By Miriam Felton-Dansky
By Lilly Lampe
By R. C. Baker
By Tom Sellar
By Alexis Soloski
By Molly Grogan
By R. C. Baker
Real estate developers know that sometimes, to renovate an older house, you have to gut it first. Berlin director Michael Thalheimer's production of Emilia Galotti (at BAM's Next Wave Festival October 12 through 15) doesn't render the 1772 tragedy of playwright Gotthold Ephraim Lessing unrecognizable. But the director does knock out a few walls and staircases along the way to revealing the play's watertight dramatic structure. You might be amused to learn that the Deutsches Theater Berlin, making its first American appearance since 1916, was once the fount of German naturalism.
Thalheimer is first and foremost a mannerist. His moody and liquid staging of Lessing's work pares away the clutter of the original dialogue and subplot. Minor characters and intrigues drop away. The German Enlightenment tragedy of social conflict between a lustful prince and his unscrupulous chamberlain Marinelli, and their plot to possess the pious and lovely bourgeois girl Emiliakidnapping her on the very day of her weddingbecomes a kind of eternal study of absolute power. Thalheimer's production takes up the central theme of ruthless sexual will, compressing five acts' worth of dire consequences into 75 minutes. He lets us feel the velocity of Lessing's indomitable machine of a play, hurtling its characters forward toward their fates.
"There's a kind of friction or tension that comes from pairing modern thinking and actors with old texts," says Thalheimer, speaking from Berlin recently through a translator. Yet he's not attempting a deconstruction, but a kind of deeper fidelity to the play's timeless core: "I'm interested in the universal aspectthings that still hold true, even after 300 yearswhether in Germany or New York or any other place. You don't need to know Lessing well to enter this world of human relationships."
Emilia Galotti may be a classic play that every schoolchild in Germany studies, but in Thalheimer's hands it appears radically unfamiliar. The characters vamp down the long, empty corridor of a set, moving sometimes like mannequins or robots. Their clothes are crisply fashionable, their gestures angular and modern. You wouldn't be surprised to encounter them in a smart Chelsea gallery. Even their sudden, autistic bursts of emotion seem modish. It's only when the actors begin to speak that we know something odd is afoot. Percussive, quick, and distorted, the syllables fly out of their mouths. We can almost hear the accelerator gunning.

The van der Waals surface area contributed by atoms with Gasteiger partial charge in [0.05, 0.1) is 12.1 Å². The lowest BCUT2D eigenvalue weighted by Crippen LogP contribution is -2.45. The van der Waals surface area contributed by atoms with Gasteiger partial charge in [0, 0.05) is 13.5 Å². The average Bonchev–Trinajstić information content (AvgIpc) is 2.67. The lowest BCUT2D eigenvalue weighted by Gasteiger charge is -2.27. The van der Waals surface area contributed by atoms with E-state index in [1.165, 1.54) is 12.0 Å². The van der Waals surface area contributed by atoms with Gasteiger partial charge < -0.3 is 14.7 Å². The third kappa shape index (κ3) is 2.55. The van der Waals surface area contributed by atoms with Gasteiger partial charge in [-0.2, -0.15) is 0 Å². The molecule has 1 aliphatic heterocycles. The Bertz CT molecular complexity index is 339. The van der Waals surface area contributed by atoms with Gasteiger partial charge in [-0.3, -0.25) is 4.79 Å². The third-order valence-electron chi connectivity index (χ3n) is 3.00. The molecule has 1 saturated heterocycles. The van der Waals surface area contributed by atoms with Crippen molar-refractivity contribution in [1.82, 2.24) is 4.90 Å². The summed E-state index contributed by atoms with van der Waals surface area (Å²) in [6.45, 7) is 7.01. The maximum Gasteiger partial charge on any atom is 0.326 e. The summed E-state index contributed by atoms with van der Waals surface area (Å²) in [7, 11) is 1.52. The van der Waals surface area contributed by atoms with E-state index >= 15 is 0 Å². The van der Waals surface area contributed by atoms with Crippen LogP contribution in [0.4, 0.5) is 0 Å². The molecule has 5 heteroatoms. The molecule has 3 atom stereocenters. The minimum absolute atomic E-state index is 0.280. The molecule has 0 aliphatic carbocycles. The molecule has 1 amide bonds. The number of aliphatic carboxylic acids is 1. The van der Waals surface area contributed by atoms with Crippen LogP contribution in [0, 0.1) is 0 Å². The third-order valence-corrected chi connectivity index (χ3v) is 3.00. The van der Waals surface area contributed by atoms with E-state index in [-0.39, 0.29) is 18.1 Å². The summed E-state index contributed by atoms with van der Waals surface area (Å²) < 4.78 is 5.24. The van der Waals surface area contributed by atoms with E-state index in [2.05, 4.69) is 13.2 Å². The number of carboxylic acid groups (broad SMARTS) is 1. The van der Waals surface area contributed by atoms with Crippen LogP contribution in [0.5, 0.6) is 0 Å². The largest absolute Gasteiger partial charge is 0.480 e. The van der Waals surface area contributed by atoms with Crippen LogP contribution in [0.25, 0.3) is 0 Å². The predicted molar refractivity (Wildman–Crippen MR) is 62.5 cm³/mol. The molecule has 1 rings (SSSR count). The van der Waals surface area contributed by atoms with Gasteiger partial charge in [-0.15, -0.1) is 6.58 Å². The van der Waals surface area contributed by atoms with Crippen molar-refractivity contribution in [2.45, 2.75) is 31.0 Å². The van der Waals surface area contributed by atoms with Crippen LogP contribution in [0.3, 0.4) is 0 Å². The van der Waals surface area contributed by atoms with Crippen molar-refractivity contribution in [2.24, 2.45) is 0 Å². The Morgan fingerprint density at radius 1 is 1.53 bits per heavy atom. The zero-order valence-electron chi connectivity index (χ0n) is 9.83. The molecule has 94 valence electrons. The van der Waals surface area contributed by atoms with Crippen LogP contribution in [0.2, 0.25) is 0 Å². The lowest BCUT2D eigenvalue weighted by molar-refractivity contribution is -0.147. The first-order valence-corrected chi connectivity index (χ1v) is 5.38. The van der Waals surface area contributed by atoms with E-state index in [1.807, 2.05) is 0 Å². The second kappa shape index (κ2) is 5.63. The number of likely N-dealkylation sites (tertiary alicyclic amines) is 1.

"There are two roots for this quick speech," the director explains. "One is that Lessing hints about the condensed time frame of his dramaturgy. The other comes from my observation about modern society and its forms of speechlessness." It's a paradox of sorts, because we seek to fill the gap with meaningless babble. Yet this jabberwocky "leaves no time for silence or for listening. It could be that there's a huge emptiness that we cover by talking all the time."
The play's quickened tempo is conveyed by an insistent little waltz tune, gnawing at the edges of memory. Viewers may recognize the melody from Wong Kar-wai's art house hit In the Mood for Love. The film's theme music serves as an acoustic counterpoint to the actors' dance of desire and deflection. Intriguingly, Thalheimer borrowed the tune even before he saw the original film. It suited his conception of Lessing, the oompah-pah of the waltz underlining the circular nature of the Prince's erotic obsession. "These characters behave as if they were caught in some never ending rhythm," Thalheimer says. "If they stopped for a moment to reflect and take a breath, they probably could avert the catastrophe. Instead they just stumble on."